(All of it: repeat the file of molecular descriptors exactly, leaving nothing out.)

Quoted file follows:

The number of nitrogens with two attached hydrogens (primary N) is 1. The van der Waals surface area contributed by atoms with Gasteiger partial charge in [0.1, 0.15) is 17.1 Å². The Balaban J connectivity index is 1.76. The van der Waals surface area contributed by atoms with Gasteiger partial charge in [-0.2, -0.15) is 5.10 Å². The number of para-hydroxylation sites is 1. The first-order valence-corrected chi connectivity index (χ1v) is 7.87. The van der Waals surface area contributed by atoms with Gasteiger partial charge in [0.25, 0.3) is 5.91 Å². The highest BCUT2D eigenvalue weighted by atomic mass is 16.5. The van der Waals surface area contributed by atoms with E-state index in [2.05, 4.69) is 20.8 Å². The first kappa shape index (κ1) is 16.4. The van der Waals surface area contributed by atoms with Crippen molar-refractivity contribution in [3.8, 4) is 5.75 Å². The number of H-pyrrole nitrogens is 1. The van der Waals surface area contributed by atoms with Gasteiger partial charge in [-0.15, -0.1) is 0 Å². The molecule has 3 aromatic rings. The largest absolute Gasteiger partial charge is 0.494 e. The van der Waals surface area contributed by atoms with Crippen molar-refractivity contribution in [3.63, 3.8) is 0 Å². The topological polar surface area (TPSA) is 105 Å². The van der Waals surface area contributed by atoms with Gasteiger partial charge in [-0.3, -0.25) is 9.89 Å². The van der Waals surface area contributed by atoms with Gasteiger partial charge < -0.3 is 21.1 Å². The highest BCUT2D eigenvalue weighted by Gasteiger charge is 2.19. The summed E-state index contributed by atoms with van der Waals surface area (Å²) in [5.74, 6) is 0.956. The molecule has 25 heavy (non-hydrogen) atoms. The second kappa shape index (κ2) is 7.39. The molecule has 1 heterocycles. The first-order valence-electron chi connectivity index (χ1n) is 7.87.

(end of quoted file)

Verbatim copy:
The number of nitrogens with two attached hydrogens (primary N) is 1. The van der Waals surface area contributed by atoms with Gasteiger partial charge in [0.1, 0.15) is 17.1 Å². The Balaban J connectivity index is 1.76. The van der Waals surface area contributed by atoms with Gasteiger partial charge in [-0.2, -0.15) is 5.10 Å². The number of para-hydroxylation sites is 1. The first-order valence-corrected chi connectivity index (χ1v) is 7.87. The van der Waals surface area contributed by atoms with Gasteiger partial charge in [0.25, 0.3) is 5.91 Å². The highest BCUT2D eigenvalue weighted by atomic mass is 16.5. The van der Waals surface area contributed by atoms with E-state index in [2.05, 4.69) is 20.8 Å². The first kappa shape index (κ1) is 16.4. The van der Waals surface area contributed by atoms with Crippen molar-refractivity contribution in [3.8, 4) is 5.75 Å². The number of H-pyrrole nitrogens is 1. The van der Waals surface area contributed by atoms with Gasteiger partial charge in [-0.15, -0.1) is 0 Å². The molecule has 3 aromatic rings. The largest absolute Gasteiger partial charge is 0.494 e. The van der Waals surface area contributed by atoms with Crippen molar-refractivity contribution in [3.63, 3.8) is 0 Å². The topological polar surface area (TPSA) is 105 Å². The van der Waals surface area contributed by atoms with Gasteiger partial charge in [-0.3, -0.25) is 9.89 Å². The van der Waals surface area contributed by atoms with Gasteiger partial charge < -0.3 is 21.1 Å². The highest BCUT2D eigenvalue weighted by Gasteiger charge is 2.19. The summed E-state index contributed by atoms with van der Waals surface area (Å²) in [5.74, 6) is 0.956. The molecule has 25 heavy (non-hydrogen) atoms. The second kappa shape index (κ2) is 7.39. The molecule has 1 heterocycles. The first-order valence-electron chi connectivity index (χ1n) is 7.87.